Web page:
Thursday, July 9, 2009

Skin injury? Why keeping UV rays off injured skin is important

Continuing from yesterday’s post, A motorcycle burn & the healing power of essential oils, my calf is burned! 

What happens when tissue is damaged either through a cut or bruise or in my case, a burn? That tissue doesn’t pigment normally. In other words, the injured area is prone to post-inflammatory hyperpigmentation. This is true for run of the mill skin injuries such as my burn from yesterday as well as for anyone with problem skin. “Injured” skin can include the red, infected blemishes of a breakout. Although you might not consider your blemished skin to be “damaged” per se, it is in terms of how the affected tissue will heal once the bacterial infection has gone. I’ve seen many clients get post-inflammatory hyperpigmentation when they’ve had blemishes on their faces and then had excessive (or sometimes even minimal) sun exposure.

The term post-inflammatory hyperpigmentation means after-infection dark spots. With my calf’s burned skin, this injured area is now prone to this condition. To avoid getting a dark mark all around the perimeter of the burned tissue, I will keep a Band-Aid® on the injury any time I’m outside for long (or even short) periods of time, whether I am hiking or simply walking my dog. Any amount of sun exposure on injured skin can cause hyperpigmentation; the band-aid creates an occlusive cover that will keep UV rays off that skin. I will need be diligent until the actual burn heals completely or run the risk of having a “tattoo” (a permanent dark area) at the site of the injury.

When going outside, I will put essential oil of lavender on the absorbent pad of the band-aid (the middle part) so the burned skin can be in contact with the lavender oil but receives no sun exposure. At night or when I won’t be in the sun, I’ll liberally apply lavender oil to my injury and probably keep the band-aid off while I’m inside.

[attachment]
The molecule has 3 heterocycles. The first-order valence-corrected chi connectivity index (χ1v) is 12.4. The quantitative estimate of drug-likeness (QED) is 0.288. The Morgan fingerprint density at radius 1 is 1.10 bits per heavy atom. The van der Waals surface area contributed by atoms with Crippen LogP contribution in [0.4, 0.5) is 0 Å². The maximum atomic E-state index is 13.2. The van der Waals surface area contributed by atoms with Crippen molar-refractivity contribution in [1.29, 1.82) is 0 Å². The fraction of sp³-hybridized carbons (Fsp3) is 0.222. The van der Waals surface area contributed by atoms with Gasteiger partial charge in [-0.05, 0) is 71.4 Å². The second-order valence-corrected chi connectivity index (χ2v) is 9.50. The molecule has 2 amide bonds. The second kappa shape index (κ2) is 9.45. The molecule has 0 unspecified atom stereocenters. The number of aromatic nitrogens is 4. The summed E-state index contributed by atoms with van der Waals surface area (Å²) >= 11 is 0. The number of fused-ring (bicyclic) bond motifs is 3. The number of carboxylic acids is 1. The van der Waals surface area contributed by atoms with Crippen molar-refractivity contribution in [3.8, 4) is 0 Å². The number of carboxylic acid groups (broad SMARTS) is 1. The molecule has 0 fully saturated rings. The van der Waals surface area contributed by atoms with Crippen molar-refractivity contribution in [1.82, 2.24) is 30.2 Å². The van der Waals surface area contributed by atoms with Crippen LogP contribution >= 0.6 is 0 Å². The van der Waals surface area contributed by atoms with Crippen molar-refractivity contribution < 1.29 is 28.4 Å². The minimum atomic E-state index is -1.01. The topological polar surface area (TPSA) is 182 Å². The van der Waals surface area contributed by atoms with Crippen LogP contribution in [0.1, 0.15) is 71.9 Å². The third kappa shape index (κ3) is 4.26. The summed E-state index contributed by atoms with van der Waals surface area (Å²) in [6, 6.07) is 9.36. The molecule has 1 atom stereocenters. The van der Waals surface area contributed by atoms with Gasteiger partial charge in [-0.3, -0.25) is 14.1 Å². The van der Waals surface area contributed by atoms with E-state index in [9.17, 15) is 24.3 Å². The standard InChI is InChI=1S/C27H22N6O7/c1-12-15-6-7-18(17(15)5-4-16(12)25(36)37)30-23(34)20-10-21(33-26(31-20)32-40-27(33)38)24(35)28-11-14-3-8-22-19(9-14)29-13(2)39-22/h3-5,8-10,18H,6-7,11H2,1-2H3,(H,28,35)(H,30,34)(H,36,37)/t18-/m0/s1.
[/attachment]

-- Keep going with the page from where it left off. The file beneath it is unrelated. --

Something to note: Exposing skin (injured or not) that you have applied essentials oils to and left uncovered can also cause pigmentation irregularities. If you haven’t yet read yesterday’s post about applying lavender to my injury, I recommend you do! It has important information about the immediate healing effects of this essential oil.

After the burned tissue on my calf heals, which will be several weeks at least, it’ll probably be OK if I just put sunscreen on the area when I’m out and about. But when I’m hiking or outside for extended periods of time, I will continue with the band-aid routine in hopes of keeping hyperpigmentation away.

My point here is two-fold: Treat skin injuries with lavender oil, and don’t leave injured tissue exposed to the sun. You run the risk of getting post-inflammatory hyperpigmentation, which can take a long time to go away. As I mentioned before, injured tissue could be a blemish, burn, scrape (especially road rash), cut or any other injury that alters the tissue in any way. Be careful, pay attention around hot metal objects, wear sunscreen, and put a bandage soaked in lavender on any injured skin before getting out in the sun.

For more information, see:
Beware of motorcycle mufflers!
UPDATE: 4/2015
Now years after this calf-burn-injury has healed, I am still able to see the area that was injured. Try as I might, I wasn’t always as diligent as I recommend being, and hyperpigmentation did take hold of the area. It fades almost to skin tone in the winter months, but once I’m outside in the summertime, the hyperpigmentation becomes more apparent. Be careful about sun exposure when you’re injured. It can truly have a lasting affect on your skin long after the injury has healed.

As an added note: scar tissue doesn’t have the ability to produce pigment; it is essentially “dead” tissue. So, even if I had been hypervigilant about keeping sun off my calf, at any time in the future when UV light is on that area, there will always be a pigmentless area where the scar from the burn exists.